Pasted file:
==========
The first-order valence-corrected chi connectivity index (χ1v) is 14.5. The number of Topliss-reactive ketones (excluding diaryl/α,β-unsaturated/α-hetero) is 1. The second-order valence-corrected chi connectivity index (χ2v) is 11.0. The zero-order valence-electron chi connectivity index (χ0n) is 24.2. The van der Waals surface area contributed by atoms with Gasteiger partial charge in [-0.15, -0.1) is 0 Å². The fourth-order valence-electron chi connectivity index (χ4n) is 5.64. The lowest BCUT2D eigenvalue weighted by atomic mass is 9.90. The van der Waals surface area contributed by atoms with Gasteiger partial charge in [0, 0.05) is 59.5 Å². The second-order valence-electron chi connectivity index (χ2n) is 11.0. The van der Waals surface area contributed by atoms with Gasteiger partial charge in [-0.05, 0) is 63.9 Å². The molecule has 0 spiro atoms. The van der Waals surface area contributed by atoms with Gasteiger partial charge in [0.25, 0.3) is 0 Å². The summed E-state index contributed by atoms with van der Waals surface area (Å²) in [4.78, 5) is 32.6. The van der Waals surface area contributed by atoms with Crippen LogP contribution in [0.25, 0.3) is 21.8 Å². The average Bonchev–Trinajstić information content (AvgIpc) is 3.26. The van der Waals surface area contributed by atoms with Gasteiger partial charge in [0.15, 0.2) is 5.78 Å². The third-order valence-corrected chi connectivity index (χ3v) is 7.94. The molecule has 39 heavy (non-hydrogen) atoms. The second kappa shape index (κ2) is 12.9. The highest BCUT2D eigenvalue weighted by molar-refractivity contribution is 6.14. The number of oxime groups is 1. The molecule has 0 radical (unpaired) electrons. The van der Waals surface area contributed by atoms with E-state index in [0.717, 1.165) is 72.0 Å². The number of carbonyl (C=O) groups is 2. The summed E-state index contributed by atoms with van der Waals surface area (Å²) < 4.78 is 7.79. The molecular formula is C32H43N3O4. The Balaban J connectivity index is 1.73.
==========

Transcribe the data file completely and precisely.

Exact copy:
The first-order valence-corrected chi connectivity index (χ1v) is 14.5. The number of Topliss-reactive ketones (excluding diaryl/α,β-unsaturated/α-hetero) is 1. The second-order valence-corrected chi connectivity index (χ2v) is 11.0. The zero-order valence-electron chi connectivity index (χ0n) is 24.2. The van der Waals surface area contributed by atoms with Gasteiger partial charge in [-0.15, -0.1) is 0 Å². The fourth-order valence-electron chi connectivity index (χ4n) is 5.64. The lowest BCUT2D eigenvalue weighted by atomic mass is 9.90. The van der Waals surface area contributed by atoms with Gasteiger partial charge in [0, 0.05) is 59.5 Å². The second-order valence-electron chi connectivity index (χ2n) is 11.0. The van der Waals surface area contributed by atoms with Gasteiger partial charge in [-0.05, 0) is 63.9 Å². The molecule has 0 spiro atoms. The van der Waals surface area contributed by atoms with Gasteiger partial charge in [0.25, 0.3) is 0 Å². The summed E-state index contributed by atoms with van der Waals surface area (Å²) in [4.78, 5) is 32.6. The van der Waals surface area contributed by atoms with Crippen LogP contribution in [0.25, 0.3) is 21.8 Å². The average Bonchev–Trinajstić information content (AvgIpc) is 3.26. The van der Waals surface area contributed by atoms with Gasteiger partial charge in [0.15, 0.2) is 5.78 Å². The third-order valence-corrected chi connectivity index (χ3v) is 7.94. The molecule has 39 heavy (non-hydrogen) atoms. The second kappa shape index (κ2) is 12.9. The highest BCUT2D eigenvalue weighted by molar-refractivity contribution is 6.14. The number of oxime groups is 1. The molecule has 0 radical (unpaired) electrons. The van der Waals surface area contributed by atoms with E-state index in [0.717, 1.165) is 72.0 Å². The number of carbonyl (C=O) groups is 2. The summed E-state index contributed by atoms with van der Waals surface area (Å²) < 4.78 is 7.79. The molecular formula is C32H43N3O4. The Balaban J connectivity index is 1.73.